Stephen Strasburg's tenth start of the season began with a 31-pitch, 16-strike bottom of the first Tuesday night in AT&T Park in which he gave up two hits and two walks but no runs. The one run the San Francisco Giants did score on the Washington Nationals' 24-year-old starter came in a 13-pitch second. Gregor Blanco singled to left to start the inning and scored from second two outs later when Angel Pagan drove him in. The run got the home team within one after Ryan Zimmerman and Ian Desmond had given the visiting Nats a 2-0 lead in the top of the first against Giants' starter Matt Cain.
Strasburg's catcher, Kurt Suzuki, caught Pagan stealing in the next at bat after the Giants' outfielder's RBI single, and the Nationals' starter retired 14 of the next 16 batters he faced, including ten straight to end his start after seven innings of work in which he gave up five hits, three walks and the one earned run while recording seven Ks. Strasburg threw 108 pitches overall, 77 over his final six innings of work after the long first, but the lead he handed the Nats' bullpen was blown in the ninth and the Nationals lost the fourth-straight game when Yunkesy Maya gave up a Pablo Sandoval walk-off blast in the bottom of the tenth.
"We didn't get the hits when we needed to," Davey Johnson told reporters after the loss. The Nationals had their chances to add to their lead throughout the game, but after scoring twice early, they failed to add on over the next nine innings in AT&T Park. "When we had the table set and had the right guys up there," the Nats' skipper said, "we just didn't get it done and then we didn't hold them. Stras had a rough start and threw a lot of pitches early, but gave us a good strong seven innings and we were in a position to win that and we didn't win it. It's tough."
Had it not been for the long first, Johnson said afterwards, he might have let Strasburg go deeper into the game than he did. "If he hadn't struggled the first couple of innings," Johnson said, "I think he had over 40 pitches or something after two. I probably would have even gone further with him, but he pitched a great game, set up for our pen and our pen just didn't hold it."
"His velocity was good, his stuff was good, he mixed and matched three plus pitches in the strike zone for the most part," Nats' GM Mike Rizzo told 106.7 the FAN in D.C.'s Holden Kushner and Danny Rouhier on Wednesday morning, "and really kept a hot-hitting, very good lineup in check and certainly gave us a chance to win the ballgame, which is what we expect our starting rotation to do each and every night out there. We just couldn't close the deal out for him, but it was good to see him in command of a ballgame, go deep into a game when we really needed it."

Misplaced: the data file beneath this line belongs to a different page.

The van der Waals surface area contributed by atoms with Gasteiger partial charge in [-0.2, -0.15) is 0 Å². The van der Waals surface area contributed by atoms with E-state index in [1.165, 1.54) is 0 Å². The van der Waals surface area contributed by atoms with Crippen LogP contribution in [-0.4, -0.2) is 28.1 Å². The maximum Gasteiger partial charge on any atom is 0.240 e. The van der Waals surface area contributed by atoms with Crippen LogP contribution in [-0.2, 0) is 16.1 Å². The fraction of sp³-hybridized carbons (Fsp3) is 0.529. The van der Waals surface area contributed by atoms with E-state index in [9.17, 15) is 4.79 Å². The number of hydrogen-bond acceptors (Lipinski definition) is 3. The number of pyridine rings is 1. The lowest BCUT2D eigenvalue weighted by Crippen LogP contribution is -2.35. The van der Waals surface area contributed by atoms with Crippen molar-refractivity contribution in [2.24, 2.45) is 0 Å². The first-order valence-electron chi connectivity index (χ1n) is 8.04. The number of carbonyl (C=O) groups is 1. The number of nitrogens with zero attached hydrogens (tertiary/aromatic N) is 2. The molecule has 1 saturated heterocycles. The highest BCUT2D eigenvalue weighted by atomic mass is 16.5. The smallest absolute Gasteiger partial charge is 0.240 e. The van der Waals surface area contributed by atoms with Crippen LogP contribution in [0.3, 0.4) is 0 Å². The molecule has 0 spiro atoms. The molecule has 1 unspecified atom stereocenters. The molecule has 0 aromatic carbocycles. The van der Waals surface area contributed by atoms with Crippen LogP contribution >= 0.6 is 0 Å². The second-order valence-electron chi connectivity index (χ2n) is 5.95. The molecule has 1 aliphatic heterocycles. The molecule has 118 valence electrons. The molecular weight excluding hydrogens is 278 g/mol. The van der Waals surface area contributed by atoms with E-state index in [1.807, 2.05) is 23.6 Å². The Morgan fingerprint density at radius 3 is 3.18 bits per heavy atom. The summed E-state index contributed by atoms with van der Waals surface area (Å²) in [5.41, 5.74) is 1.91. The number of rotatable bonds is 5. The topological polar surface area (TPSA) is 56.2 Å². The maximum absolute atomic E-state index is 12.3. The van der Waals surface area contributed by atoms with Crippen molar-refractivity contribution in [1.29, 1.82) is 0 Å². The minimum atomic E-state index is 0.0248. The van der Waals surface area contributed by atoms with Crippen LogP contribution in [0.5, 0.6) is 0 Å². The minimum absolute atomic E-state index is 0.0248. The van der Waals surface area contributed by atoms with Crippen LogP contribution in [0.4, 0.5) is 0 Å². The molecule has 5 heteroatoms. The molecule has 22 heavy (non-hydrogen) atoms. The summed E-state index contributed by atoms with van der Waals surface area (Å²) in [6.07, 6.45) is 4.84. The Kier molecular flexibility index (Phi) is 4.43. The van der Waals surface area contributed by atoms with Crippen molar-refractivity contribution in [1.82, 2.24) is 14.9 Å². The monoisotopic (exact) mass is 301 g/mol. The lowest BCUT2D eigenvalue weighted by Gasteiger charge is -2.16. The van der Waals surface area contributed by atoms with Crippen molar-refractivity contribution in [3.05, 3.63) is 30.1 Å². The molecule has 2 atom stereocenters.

Strasburg threw 29 two-seam fastballs (18 for strikes; 62.07%), 37 four-seam fastballs (23 for strikes; 61.26%), 23 changeups (13 for strikes; 56.52% w/ six swings and misses) and 19 curves (8 for strikes; 42.11%). The changeup was filthy, but the fastball command wasn't there early as both the Nats' GM and Strasburg discussed.
"He was spraying his fastball a little bit," Rizzo said on The Mike Rizzo Show, "and [he] had to battle through some long, leverage pitch type of innings and got through it and really pitched extremely well for us. And like I said, he did exactly what we expected him to do, is give us a chance to win and we were set up to win the ballgame, we just couldn't close the deal out and we lost another tight one."
The Nats' '09 no.1 overall pick did, however, get a feel for his fastball after the early issues. "As the game went on I was able to get command of all my pitches," Strasburg told reporters, "so it was a little tough earlier, but I had to go out there and keep battling." Asked what changed that allowed him to find his command, Strasburg said some if it had to do with warming up in windy San Francisco.
"I just got more comfortable out there," the Nats' right-hander said, "started to feel the baseball a little bit better. It was tough trying to work on getting my command going in the bullpen. There's a ton of wind out there so I couldn't really throw any strikes in the bullpen so it took a little bit of an adjustment when I got out there." Strasburg made the adjustments, pitched his way out of trouble in the first and ended up putting together another strong outing. Good as he was, however, the pitcher's still not quite where he wants to be, though he said he's been able to adjust when he's struggled with his command.
"I think for the most part I've been able to make an adjustment with my fastball," Strasburg said. "Still not quite perfect command or where I want it to be, but I'm missing in better spots and not leaving as many pitches up." For the third straight start, Strasburg kept the ball in the yard and didn't allow any extra base hits, with all five of the hits he surrendered to the Giants singles.
After ten starts, Strasburg's now (2-5) with a 2.66 ERA, 3.28 FIP, 21 walks (2.94 BB/9) and 62 Ks (8.67 K/9) in 64.1 IP.